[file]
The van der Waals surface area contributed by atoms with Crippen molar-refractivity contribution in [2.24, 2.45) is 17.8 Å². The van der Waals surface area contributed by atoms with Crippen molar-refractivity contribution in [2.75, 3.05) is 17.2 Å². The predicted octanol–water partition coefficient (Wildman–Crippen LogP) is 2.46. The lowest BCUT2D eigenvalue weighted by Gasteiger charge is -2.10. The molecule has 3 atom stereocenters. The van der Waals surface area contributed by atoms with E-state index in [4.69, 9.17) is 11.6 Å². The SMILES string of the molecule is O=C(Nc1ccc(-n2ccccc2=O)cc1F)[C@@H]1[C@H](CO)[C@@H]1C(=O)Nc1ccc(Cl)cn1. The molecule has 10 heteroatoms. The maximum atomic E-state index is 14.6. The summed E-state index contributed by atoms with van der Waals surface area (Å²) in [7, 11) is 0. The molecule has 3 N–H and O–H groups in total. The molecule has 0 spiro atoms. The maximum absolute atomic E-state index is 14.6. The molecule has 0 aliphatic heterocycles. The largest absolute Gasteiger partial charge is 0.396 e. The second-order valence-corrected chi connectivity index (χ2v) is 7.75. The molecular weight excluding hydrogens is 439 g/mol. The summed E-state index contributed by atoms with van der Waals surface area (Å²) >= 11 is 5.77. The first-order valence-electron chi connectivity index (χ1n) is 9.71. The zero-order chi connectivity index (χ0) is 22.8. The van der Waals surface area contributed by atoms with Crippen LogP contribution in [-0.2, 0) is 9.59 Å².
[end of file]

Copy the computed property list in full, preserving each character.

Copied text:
The van der Waals surface area contributed by atoms with Crippen molar-refractivity contribution in [2.24, 2.45) is 17.8 Å². The van der Waals surface area contributed by atoms with Crippen molar-refractivity contribution in [2.75, 3.05) is 17.2 Å². The predicted octanol–water partition coefficient (Wildman–Crippen LogP) is 2.46. The lowest BCUT2D eigenvalue weighted by Gasteiger charge is -2.10. The molecule has 3 atom stereocenters. The van der Waals surface area contributed by atoms with E-state index in [4.69, 9.17) is 11.6 Å². The SMILES string of the molecule is O=C(Nc1ccc(-n2ccccc2=O)cc1F)[C@@H]1[C@H](CO)[C@@H]1C(=O)Nc1ccc(Cl)cn1. The molecule has 10 heteroatoms. The maximum atomic E-state index is 14.6. The summed E-state index contributed by atoms with van der Waals surface area (Å²) in [7, 11) is 0. The molecule has 3 N–H and O–H groups in total. The molecule has 0 spiro atoms. The maximum absolute atomic E-state index is 14.6. The molecule has 0 aliphatic heterocycles. The largest absolute Gasteiger partial charge is 0.396 e. The second-order valence-corrected chi connectivity index (χ2v) is 7.75. The molecular weight excluding hydrogens is 439 g/mol. The summed E-state index contributed by atoms with van der Waals surface area (Å²) >= 11 is 5.77. The first-order valence-electron chi connectivity index (χ1n) is 9.71. The zero-order chi connectivity index (χ0) is 22.8. The van der Waals surface area contributed by atoms with Crippen LogP contribution in [-0.2, 0) is 9.59 Å².